HBCU Storytellers: Confederate Monuments – Heritage or Hatred?
HBCU Storytellers, 22 minutes, USA
Historically Black College and University students explore the question of Confederate monuments as heritage or hatred in America. Virginia’s contentious history, and the controversies surrounding the removal of a statue of Robert E. Lee in Charlottesville, gained national attention after the Unite the Right Rally in 2017, which resulted in the tragic death of Heather Heyer.
HBCU Storytellers highlights community interviews with diverse Virginians. Including these stakeholders in this debate are high school student leader Zyhanna Bryant, and Dr. Wes Bellamy, the Vice Mayor of Charlottesville who led the charge to remove the Lee statue.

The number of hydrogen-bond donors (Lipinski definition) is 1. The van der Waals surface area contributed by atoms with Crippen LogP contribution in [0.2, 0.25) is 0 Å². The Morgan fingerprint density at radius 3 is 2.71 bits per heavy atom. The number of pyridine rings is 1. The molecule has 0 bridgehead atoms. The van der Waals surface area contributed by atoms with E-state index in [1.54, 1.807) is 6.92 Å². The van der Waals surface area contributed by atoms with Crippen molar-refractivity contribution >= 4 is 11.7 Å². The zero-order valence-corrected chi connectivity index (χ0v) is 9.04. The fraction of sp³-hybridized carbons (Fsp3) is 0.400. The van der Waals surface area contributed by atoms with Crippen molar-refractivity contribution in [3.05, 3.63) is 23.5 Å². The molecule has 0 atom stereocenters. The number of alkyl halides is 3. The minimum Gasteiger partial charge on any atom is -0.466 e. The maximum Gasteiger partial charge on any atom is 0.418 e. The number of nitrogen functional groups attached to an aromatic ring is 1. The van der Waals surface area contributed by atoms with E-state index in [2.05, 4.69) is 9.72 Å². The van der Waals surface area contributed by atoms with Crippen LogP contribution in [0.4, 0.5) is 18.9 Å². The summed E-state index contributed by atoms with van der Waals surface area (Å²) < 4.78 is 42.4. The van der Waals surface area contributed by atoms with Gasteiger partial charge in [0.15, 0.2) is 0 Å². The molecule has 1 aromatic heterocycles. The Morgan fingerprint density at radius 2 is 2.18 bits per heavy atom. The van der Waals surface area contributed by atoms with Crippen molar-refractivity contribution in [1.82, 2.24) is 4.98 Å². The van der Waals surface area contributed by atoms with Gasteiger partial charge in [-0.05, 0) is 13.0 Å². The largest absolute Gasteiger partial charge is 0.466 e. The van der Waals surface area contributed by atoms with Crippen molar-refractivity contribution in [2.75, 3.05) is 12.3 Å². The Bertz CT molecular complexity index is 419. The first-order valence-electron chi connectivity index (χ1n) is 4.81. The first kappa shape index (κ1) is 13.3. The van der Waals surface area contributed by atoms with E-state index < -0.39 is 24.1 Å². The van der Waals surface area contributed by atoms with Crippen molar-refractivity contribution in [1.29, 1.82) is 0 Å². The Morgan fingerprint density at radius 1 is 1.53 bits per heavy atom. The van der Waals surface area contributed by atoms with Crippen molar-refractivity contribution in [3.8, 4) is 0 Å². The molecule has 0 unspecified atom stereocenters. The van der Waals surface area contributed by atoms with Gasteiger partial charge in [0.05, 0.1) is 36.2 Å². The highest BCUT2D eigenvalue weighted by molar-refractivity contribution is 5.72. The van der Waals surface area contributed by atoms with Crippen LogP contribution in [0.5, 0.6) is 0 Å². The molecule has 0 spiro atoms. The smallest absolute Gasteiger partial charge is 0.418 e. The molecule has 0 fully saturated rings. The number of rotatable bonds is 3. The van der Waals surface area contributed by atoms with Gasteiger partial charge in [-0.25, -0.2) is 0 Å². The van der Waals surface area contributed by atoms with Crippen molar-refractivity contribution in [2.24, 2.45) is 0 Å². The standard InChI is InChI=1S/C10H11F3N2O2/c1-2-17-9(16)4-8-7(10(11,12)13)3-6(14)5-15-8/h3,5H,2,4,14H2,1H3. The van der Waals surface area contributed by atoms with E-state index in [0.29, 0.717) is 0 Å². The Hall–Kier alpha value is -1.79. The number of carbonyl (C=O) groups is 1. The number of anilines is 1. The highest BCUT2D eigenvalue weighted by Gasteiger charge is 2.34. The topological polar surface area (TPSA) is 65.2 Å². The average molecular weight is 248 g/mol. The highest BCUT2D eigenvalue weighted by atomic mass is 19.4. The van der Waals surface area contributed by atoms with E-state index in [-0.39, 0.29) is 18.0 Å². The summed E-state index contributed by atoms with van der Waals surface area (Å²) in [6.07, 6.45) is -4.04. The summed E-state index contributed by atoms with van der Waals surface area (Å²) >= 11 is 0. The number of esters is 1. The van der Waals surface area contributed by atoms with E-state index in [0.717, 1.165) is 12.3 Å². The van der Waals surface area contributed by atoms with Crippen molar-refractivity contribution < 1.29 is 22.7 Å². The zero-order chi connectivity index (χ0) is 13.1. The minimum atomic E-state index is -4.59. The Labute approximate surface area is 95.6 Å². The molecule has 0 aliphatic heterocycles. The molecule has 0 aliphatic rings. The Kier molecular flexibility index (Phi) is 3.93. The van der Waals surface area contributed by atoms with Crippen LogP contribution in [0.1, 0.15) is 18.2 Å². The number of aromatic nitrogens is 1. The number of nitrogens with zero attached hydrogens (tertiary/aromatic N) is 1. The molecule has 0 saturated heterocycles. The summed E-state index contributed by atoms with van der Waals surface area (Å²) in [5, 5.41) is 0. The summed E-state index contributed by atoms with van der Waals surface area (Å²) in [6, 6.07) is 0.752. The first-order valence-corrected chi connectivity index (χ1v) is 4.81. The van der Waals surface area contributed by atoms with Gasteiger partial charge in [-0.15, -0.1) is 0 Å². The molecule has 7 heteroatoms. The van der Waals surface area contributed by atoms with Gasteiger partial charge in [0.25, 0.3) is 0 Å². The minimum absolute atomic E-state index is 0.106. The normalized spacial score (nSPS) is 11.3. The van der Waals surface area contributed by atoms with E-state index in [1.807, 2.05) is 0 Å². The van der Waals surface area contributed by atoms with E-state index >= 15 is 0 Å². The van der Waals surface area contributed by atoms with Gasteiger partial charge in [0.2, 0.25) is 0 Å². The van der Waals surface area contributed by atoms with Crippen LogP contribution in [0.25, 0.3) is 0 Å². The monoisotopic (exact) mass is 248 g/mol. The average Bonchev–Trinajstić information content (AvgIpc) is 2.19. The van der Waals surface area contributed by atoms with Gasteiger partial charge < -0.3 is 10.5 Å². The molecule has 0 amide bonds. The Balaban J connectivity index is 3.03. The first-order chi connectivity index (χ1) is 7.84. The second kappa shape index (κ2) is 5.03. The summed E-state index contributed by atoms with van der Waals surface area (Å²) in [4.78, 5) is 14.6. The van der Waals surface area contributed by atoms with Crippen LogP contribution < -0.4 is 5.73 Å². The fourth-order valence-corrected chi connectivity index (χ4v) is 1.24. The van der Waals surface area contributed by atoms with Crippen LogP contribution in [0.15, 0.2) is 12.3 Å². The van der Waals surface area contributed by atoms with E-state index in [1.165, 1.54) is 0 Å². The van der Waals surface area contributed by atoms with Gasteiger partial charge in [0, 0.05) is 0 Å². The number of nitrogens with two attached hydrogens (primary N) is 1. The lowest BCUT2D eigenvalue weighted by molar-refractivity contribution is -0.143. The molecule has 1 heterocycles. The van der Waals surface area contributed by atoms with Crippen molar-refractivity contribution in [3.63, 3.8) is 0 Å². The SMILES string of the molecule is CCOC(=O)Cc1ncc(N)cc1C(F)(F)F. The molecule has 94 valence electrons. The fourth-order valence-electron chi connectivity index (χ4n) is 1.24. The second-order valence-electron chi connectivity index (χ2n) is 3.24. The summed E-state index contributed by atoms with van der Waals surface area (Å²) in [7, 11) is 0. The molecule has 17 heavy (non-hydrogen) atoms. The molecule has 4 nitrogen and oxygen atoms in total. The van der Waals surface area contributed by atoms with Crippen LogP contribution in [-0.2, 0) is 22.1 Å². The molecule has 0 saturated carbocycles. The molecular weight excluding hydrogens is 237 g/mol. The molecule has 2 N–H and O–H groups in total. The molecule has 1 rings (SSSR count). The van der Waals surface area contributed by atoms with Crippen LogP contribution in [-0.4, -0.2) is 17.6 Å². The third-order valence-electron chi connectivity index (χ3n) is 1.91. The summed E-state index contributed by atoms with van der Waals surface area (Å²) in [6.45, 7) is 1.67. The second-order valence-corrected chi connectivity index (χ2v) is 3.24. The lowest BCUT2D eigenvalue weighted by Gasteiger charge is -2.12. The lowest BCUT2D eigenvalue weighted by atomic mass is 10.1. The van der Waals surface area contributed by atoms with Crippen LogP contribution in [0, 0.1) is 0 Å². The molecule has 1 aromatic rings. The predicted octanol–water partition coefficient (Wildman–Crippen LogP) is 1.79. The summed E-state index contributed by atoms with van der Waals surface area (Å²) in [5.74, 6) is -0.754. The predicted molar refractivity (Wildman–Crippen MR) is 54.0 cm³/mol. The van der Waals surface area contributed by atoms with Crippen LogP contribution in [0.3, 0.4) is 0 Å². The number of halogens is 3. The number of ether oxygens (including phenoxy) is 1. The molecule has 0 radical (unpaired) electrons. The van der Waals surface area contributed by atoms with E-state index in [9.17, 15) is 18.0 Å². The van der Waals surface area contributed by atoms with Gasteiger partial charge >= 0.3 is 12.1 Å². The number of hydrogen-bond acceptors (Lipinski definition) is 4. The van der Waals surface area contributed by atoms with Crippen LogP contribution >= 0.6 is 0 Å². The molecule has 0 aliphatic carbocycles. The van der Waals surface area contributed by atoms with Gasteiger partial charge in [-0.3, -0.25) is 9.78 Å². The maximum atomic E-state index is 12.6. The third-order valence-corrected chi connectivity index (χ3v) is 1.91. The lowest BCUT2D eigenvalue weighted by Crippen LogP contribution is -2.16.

Confederate Monuments- Heritage or Hatred? is part three of four HBCU Storytellers short film project, 400 Years Later…’free-ish’, that explores the commemoration of the arrival of the first enslaved Africans in Virginia in late August 1619. The films capture this epic milestone through the journey of fifteen HBCU students as they explore past and present race relations in the birthplace of American slavery. The documentaries follow the students in their efforts to promote racial healing and reconciliation as they grapple with Virginia’s contentious history and the racial issues these monuments present.
Heritage or Hatred? had its world premiere in the official selection of 2020 Pan African Film Festival. This film is made possible by the W.K. Kellogg Foundation and the Nate Parker Foundation.